A Gracious Covenant of Works?

Doug continues our discussion, which I think is getting very interesting. It may be a while before I get to the next section in Credenda. Let me interact with his post in some detail.

But if all Reformed theologians agree that obedience was necessary in the Garden, and a lot of them (as Lane concedes) believe that the covenant of works there was actually a gracious covenant, it follows from this that the required obedience, had it been rendered by Adam, would have been a gracious gift from God.

This does not follow, in my opinion, since there is equivocation present here in the term “gracious covenant.” In what sense is it gracious? If all that is meant is that condescension was necessary on God’s part for there to be a covenant of works at all, I agree. But this does not mean that, in an immediate sense, the required obedience would have been a gracious gift from God, since it is the nature of the immediate context of Adam’s obedience that is the question. Yes, God gave Adam the necessary moral qualifications to obey the covenant. However, it was up to Adam to obey. The terms of the covenant itself were not gracious. Not that they were harsh. Adam was expected to obey perfectly in the CoW. We are not, in the CoG. There was no leeway in the CoW, no forgiveness, no atonement, no redemption. Adam was in an unfallen state. Where would the impetus have come from, then, for Adam to obey God? It would have come immediately from Adam, even though such ability to choose the good had been given him by God. It was still up to Adam to use that gift properly. God bound Himself by the terms of the covenant, then, to reward Adam’s obedience. If Adam had obeyed, he could have come to God and said, “Father, you promised that if I obeyed, you would give me eternal life. I have obeyed. Please give me eternal life.” But to call the Covenant of Works a gracious covenant is misleading in that it obscures the ground of Adam’s inheritance, which would have been his obedience. Ultimately, we can ask the question this way: by the terms of the CoW, would Adam have deserved eternal life had he obeyed? (Notice the importance of the first clause of the question, which puts us in the realm of pactum merit.) The answer is yes. This can be inferred from the fact that disobedience most definitely deserved eternal death. By the law of opposites then, obedience (by the terms of the covenant) would have deserved eternal life, which Adam did not already possess. Eternal life, by its very definition, is not temporary, conditional, or losable, contrary to Adam’s situation.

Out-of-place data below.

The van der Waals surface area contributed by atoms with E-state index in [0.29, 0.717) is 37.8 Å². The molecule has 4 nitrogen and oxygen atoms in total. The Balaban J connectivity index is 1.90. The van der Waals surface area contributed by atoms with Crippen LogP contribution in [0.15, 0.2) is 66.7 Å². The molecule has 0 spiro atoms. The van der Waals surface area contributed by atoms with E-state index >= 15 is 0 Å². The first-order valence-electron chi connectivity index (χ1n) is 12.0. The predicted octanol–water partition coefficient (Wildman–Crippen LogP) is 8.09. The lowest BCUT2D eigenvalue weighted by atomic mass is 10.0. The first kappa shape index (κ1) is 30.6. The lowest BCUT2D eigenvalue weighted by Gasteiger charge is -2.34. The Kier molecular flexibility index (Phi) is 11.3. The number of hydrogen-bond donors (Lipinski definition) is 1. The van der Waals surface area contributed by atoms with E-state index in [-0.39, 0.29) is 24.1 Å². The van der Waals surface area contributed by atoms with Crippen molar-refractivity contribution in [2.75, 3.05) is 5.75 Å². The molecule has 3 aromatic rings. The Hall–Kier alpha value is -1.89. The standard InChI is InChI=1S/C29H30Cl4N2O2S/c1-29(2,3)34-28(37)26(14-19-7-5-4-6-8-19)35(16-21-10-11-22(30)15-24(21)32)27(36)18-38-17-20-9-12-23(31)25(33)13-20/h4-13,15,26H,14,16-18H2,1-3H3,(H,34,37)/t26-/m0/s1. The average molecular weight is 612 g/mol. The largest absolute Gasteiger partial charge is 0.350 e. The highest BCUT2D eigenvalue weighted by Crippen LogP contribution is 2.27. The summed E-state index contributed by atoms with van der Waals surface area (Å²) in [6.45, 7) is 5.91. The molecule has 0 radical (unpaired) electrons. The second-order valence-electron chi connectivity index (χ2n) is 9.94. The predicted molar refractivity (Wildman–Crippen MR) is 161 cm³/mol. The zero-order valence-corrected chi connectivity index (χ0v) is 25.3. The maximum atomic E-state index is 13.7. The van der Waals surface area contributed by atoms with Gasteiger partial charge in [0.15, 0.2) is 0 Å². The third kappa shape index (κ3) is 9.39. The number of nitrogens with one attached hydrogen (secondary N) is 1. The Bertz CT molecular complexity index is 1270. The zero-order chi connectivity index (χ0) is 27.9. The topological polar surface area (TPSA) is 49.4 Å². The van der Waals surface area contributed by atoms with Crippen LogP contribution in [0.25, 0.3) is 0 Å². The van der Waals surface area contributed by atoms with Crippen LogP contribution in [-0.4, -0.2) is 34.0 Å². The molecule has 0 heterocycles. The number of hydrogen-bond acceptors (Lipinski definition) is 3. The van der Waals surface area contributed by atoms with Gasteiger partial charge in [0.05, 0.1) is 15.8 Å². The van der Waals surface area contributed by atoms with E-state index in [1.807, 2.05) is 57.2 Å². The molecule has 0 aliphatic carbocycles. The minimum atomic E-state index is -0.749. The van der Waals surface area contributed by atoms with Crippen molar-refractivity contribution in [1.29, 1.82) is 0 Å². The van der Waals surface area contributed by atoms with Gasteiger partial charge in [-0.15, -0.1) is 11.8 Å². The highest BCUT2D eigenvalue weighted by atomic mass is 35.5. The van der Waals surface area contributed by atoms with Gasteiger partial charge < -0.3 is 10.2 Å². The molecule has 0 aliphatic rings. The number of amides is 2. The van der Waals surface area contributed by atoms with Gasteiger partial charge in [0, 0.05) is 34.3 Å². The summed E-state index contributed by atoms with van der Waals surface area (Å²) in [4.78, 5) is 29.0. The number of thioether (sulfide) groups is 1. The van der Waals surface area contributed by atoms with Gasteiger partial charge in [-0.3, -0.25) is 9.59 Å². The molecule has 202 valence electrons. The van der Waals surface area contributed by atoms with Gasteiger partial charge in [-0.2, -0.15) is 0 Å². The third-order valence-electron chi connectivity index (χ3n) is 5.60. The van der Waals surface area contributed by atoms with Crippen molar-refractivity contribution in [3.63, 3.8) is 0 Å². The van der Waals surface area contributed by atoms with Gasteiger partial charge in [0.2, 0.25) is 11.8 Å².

When Paul talks about grace and works driving one another out, he is talking about grace on the one hand and autonomous works on the other. In the Pauline vocabulary, grace and works displace one another. But Paul doesn’t think the same way about grace and obedience.

I have a proposal here, Doug. Let’s talk about some individual passages where you believe Paul is distinguishing between autonomous works, on the one hand, and obedience on the other hand, with regard to justification. This is a very important point, and one that has not really been discussed much in the literature of the Federal Vision to my knowledge (though the point has certainly been brought up in the Reformation literature). And it is an exegetical claim. Let’s get our exegetical hands dirty.